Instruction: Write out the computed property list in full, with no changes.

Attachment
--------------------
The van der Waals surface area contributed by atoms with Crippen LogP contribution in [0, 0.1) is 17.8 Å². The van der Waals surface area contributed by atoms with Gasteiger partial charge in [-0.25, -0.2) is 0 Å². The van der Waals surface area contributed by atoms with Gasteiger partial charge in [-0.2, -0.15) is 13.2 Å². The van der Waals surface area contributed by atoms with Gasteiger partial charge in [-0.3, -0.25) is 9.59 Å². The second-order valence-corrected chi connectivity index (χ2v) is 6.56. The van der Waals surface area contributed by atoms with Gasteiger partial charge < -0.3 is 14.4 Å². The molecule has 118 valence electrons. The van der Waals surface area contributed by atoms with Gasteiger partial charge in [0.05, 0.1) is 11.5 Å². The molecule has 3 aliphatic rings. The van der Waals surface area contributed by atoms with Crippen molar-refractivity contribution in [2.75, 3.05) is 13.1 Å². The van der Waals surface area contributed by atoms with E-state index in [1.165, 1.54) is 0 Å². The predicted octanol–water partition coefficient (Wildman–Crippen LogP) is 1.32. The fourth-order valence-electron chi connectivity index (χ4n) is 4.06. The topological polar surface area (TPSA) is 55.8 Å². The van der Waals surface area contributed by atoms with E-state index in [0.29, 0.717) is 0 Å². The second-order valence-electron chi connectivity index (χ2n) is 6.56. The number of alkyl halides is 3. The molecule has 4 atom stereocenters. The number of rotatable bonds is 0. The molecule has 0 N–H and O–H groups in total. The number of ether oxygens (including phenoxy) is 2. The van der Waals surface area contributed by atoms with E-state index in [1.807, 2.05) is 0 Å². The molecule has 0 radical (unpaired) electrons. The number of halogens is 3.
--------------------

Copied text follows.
The van der Waals surface area contributed by atoms with Crippen LogP contribution in [0, 0.1) is 17.8 Å². The van der Waals surface area contributed by atoms with Gasteiger partial charge in [-0.25, -0.2) is 0 Å². The van der Waals surface area contributed by atoms with Gasteiger partial charge in [-0.2, -0.15) is 13.2 Å². The van der Waals surface area contributed by atoms with Gasteiger partial charge in [-0.3, -0.25) is 9.59 Å². The second-order valence-corrected chi connectivity index (χ2v) is 6.56. The van der Waals surface area contributed by atoms with Gasteiger partial charge < -0.3 is 14.4 Å². The molecule has 118 valence electrons. The van der Waals surface area contributed by atoms with Gasteiger partial charge in [0.05, 0.1) is 11.5 Å². The molecule has 3 aliphatic rings. The van der Waals surface area contributed by atoms with Crippen molar-refractivity contribution in [2.75, 3.05) is 13.1 Å². The van der Waals surface area contributed by atoms with E-state index in [1.165, 1.54) is 0 Å². The predicted octanol–water partition coefficient (Wildman–Crippen LogP) is 1.32. The fourth-order valence-electron chi connectivity index (χ4n) is 4.06. The topological polar surface area (TPSA) is 55.8 Å². The van der Waals surface area contributed by atoms with E-state index in [0.29, 0.717) is 0 Å². The second-order valence-electron chi connectivity index (χ2n) is 6.56. The number of alkyl halides is 3. The molecule has 4 atom stereocenters. The number of rotatable bonds is 0. The molecule has 0 N–H and O–H groups in total. The number of ether oxygens (including phenoxy) is 2. The van der Waals surface area contributed by atoms with E-state index in [1.807, 2.05) is 0 Å². The molecule has 0 radical (unpaired) electrons. The number of halogens is 3.